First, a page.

Hit Your Safety Sweet Spot

What are the sweet spots or strengths of your safety process? If you can’t identify them, spend some time doing so, because these strengths are the foundation of your success.

By Bill Dampf, C.S.P.
Let’s Talk Success Presentations

It wasn’t long ago when my youngest son invited me to play a round of golf. It had been nearly 20 years since I had swung a club, and my play on that day reflected it. In fact, it didn’t take too many holes for me to remember why I gave up the game so many years ago. No matter how I adjusted my grip, my foot position or swing, the ball just didn’t want to find the fairway or green. I did get a great deal of practice hitting out of tall grass and around trees.

I do, however, remember one swing where the ball seemed to explode off of my driver. It was the straightest and longest drive I had hit all day. My son quickly exclaimed, “You hit the sweet spot on that one.” It was that one drive that brought me back to the course to play another day.

For those not familiar with the term sweet spot, it is the spot on the club that allows the ball being struck to absorb the maximum amount of force, and it leaves the club with a greater velocity than if struck at any other point on the club. The best golfers strive to hit the sweet spot every time.

Now, I have always been a person who believed that through hard work you can accomplish anything. That being said, no matter how much money I invest or how much I practice, I will never become a Rory McIlroy. You see, golf is not my sweet spot. It’s not and never will be one of my strengths. I do, however, have other strengths. These strengths require my constant attention. You see, if I fail to invest in them, they will disappear over time.

What are the sweet spots or strengths of your safety process? If you can’t identify them, spend some time doing so, because these strengths are the foundation of your success.

Many companies are striving for safety excellence, and they devote a great deal of effort in identifying their shortcomings. Strategies are developed and resources invested in an attempt to turn their weaknesses into strengths. The problem with this approach is as they are working on their weaknesses, their strengths begin to weaken. In his book “Leadership Gold,” John Maxwell refers to a person’s “strength zone” when it comes to career development.

He states, “Do you know what happens when you spend all your time working on your weaknesses and never developing your strengths? If you work really hard, you might claw your way all the way up to mediocrity! But you’ll never go beyond it.” Maxwell was speaking of the strengths of the individual, but the same is true for organizations. As they work to improve their weaknesses, their strengths are sometimes neglected and the greatest potential is never reached.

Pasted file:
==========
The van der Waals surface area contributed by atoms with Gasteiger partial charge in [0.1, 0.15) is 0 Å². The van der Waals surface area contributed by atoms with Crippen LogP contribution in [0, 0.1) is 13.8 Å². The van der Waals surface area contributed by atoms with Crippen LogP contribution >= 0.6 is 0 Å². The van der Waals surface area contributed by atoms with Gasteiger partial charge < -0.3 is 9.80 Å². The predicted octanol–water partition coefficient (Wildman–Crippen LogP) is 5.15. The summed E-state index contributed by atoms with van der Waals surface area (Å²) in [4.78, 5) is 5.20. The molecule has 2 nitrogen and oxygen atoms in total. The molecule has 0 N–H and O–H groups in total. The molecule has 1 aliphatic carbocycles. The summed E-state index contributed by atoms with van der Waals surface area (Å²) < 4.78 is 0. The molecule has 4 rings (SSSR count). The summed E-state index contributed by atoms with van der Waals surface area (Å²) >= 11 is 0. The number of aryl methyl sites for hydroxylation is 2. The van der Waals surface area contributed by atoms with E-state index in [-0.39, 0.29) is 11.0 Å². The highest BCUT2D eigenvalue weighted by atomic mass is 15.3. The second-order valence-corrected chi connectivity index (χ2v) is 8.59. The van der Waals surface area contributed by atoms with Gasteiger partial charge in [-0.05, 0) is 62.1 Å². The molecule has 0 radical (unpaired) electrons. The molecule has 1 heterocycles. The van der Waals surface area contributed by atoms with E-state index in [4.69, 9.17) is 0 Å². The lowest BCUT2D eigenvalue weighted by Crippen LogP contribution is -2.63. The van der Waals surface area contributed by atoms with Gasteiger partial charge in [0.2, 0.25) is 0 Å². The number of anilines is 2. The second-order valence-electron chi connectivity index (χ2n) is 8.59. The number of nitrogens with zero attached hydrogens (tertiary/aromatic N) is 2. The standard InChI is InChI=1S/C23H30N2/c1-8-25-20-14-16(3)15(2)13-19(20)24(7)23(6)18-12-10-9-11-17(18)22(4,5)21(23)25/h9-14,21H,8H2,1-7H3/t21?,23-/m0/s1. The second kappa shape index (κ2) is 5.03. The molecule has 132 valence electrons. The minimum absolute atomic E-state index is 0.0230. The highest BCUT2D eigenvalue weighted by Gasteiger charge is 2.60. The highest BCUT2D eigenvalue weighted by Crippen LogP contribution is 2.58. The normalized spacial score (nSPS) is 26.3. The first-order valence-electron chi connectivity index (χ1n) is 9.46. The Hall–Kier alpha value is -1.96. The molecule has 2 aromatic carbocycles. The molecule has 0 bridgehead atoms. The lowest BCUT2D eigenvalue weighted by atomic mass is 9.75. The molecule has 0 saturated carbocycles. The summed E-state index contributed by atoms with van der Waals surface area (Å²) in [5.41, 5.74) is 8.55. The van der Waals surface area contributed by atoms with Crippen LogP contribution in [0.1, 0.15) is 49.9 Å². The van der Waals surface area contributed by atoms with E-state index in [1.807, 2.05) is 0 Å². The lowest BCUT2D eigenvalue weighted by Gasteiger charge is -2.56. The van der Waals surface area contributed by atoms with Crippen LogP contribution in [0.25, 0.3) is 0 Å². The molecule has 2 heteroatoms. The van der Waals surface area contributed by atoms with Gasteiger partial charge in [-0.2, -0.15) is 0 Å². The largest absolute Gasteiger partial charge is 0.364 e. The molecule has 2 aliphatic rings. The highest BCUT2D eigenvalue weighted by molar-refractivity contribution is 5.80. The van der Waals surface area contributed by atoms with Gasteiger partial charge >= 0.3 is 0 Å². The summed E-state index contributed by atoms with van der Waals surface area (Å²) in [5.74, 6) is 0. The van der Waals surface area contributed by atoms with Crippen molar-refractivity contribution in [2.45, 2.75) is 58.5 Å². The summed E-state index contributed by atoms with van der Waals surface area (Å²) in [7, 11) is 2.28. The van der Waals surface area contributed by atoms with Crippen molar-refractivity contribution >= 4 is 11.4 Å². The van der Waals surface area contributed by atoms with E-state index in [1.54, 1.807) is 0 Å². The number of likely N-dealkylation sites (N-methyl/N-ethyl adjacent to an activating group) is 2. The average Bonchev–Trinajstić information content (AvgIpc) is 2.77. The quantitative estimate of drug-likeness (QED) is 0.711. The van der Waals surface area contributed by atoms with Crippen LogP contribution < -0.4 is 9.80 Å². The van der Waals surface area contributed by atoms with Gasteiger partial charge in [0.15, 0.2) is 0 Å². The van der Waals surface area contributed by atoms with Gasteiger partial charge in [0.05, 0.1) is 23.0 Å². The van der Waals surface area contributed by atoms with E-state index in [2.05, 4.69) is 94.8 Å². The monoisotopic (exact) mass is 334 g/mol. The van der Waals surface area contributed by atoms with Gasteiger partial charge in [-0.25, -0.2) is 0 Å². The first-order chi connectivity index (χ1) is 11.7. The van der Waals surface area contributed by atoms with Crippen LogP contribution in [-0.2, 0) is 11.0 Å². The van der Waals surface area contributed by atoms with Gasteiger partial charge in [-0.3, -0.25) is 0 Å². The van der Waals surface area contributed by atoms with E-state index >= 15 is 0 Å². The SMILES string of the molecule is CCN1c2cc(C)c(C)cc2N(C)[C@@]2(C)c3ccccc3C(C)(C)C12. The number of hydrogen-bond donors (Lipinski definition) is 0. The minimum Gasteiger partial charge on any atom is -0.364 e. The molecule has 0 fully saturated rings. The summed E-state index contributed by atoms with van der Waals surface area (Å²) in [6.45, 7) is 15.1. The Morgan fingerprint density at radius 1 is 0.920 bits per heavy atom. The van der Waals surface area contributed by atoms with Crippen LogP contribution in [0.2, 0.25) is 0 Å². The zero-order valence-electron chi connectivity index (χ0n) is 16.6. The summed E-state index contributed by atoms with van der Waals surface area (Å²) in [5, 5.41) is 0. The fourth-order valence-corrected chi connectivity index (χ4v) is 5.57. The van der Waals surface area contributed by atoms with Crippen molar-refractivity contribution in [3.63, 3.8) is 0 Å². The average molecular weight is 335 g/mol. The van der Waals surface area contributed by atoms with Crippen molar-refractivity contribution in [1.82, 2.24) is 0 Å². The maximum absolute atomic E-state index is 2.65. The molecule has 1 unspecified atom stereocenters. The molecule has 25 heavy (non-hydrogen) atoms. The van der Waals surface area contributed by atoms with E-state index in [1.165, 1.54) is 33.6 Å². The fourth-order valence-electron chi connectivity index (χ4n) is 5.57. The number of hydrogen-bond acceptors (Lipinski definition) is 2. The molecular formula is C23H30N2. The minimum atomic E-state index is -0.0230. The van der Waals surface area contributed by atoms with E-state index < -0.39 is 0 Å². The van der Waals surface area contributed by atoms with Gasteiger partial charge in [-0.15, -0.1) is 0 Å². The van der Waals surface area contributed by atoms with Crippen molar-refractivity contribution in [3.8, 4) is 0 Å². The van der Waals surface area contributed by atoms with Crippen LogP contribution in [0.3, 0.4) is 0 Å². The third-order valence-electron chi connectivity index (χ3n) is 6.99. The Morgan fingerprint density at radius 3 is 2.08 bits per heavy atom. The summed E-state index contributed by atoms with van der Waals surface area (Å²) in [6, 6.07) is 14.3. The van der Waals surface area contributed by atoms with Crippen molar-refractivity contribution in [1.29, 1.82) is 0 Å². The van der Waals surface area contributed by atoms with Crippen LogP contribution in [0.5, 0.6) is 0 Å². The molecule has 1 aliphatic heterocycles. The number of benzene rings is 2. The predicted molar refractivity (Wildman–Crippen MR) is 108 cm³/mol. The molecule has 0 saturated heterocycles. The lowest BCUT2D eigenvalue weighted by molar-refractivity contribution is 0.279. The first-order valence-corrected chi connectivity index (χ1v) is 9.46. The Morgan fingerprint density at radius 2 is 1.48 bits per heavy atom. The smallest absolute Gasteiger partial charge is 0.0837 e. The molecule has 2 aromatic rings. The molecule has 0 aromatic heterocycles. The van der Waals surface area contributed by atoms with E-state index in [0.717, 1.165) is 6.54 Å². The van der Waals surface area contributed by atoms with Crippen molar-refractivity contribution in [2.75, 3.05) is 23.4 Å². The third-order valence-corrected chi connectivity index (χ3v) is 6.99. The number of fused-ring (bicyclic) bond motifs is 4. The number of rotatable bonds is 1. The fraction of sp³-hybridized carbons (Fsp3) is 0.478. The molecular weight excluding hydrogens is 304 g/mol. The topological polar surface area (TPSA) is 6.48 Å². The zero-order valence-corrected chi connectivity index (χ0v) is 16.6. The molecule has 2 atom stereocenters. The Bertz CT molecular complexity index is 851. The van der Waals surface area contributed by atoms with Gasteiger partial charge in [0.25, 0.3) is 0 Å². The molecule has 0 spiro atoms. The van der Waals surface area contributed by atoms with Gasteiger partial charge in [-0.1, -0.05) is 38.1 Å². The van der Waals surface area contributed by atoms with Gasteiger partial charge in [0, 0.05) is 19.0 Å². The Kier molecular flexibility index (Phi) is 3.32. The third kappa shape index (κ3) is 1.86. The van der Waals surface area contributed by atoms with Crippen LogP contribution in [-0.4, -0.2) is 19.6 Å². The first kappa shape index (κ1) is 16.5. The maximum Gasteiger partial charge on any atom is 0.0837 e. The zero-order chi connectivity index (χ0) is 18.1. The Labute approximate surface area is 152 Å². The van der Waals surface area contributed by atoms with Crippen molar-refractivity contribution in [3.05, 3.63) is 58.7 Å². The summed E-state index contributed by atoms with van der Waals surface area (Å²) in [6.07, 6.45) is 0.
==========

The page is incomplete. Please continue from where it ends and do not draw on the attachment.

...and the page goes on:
To ensure your journey to safety excellence doesn’t get derailed, identify your strength zones or safety sweet spots and commit to performing one activity to improve each one. A few examples might be:
• Strength - Strong safety leadership within all levels of the company.
• Action – Determine way for your senior leaders to have more direct face time interacting with the workforce. Offer a leadership development seminar for your informal leaders.
• Strength – Having employees who are willing to report near misses.
• Action – Show the benefits of near miss reporting by showcasing information learned from reported near misses. This could include reviewing the improvements in a safety meeting, publishing information in a newsletter, or posting information on the safety bulletin board.
• Strength - A highly involved employee safety committee.
• Action – Plan a recognition event for your safety committee. This could be a luncheon or sponsorship to a local safety conference.
• Strength - A job planning process that addresses all hazards.
• Action – Perform field audits of job briefings to both provide positive recognition to workers for strong performance and continue to find areas of potential improvement.
• Strength - A participative job safety observation process.
• Action – Have observers accompanied by employees not normally involved in the observation process. This allows for a better understanding of the process and encourages volunteers to join the effort.
• Strength – A high level of safety awareness is being displayed by your workers.
• Action – Schedule frequent events to maintain this awareness. Host a safety day. Invite a guest speaker to share a safety message with your workgroup. Conduct a safety stand down when a safety incident does occur.

Just as a professional golfer hires a coach and hits thousands of balls at the driving range to maintain and improve his or her game, we must invest in our safety sweet spots to maximize their potential benefits and to ensure these strengths don’t weaken.

Bill Dampf is the retired Director of Corporate Safety and Health for a Midwest electric and natural gas utility. He has been in the safety profession for 36 years and an international speaker for 15. He has acquired both his BS degree and Masters degree in Industrial Safety, is a Certified Safety Professional and published author. In Bill’s spare time, he gets to travel on behalf of his own company, “Let’s Talk Success Presentations,” where he shares his passion for achieving personal success and success in safety with workers, companies, associations and at conferences across North America. Bill would welcome the opportunity to share a safety message with your workers. To contact Bill, call 573-230-3910, email him at bdampf@aol.com, or visit his website at www.ltspresentations.com.

More in Home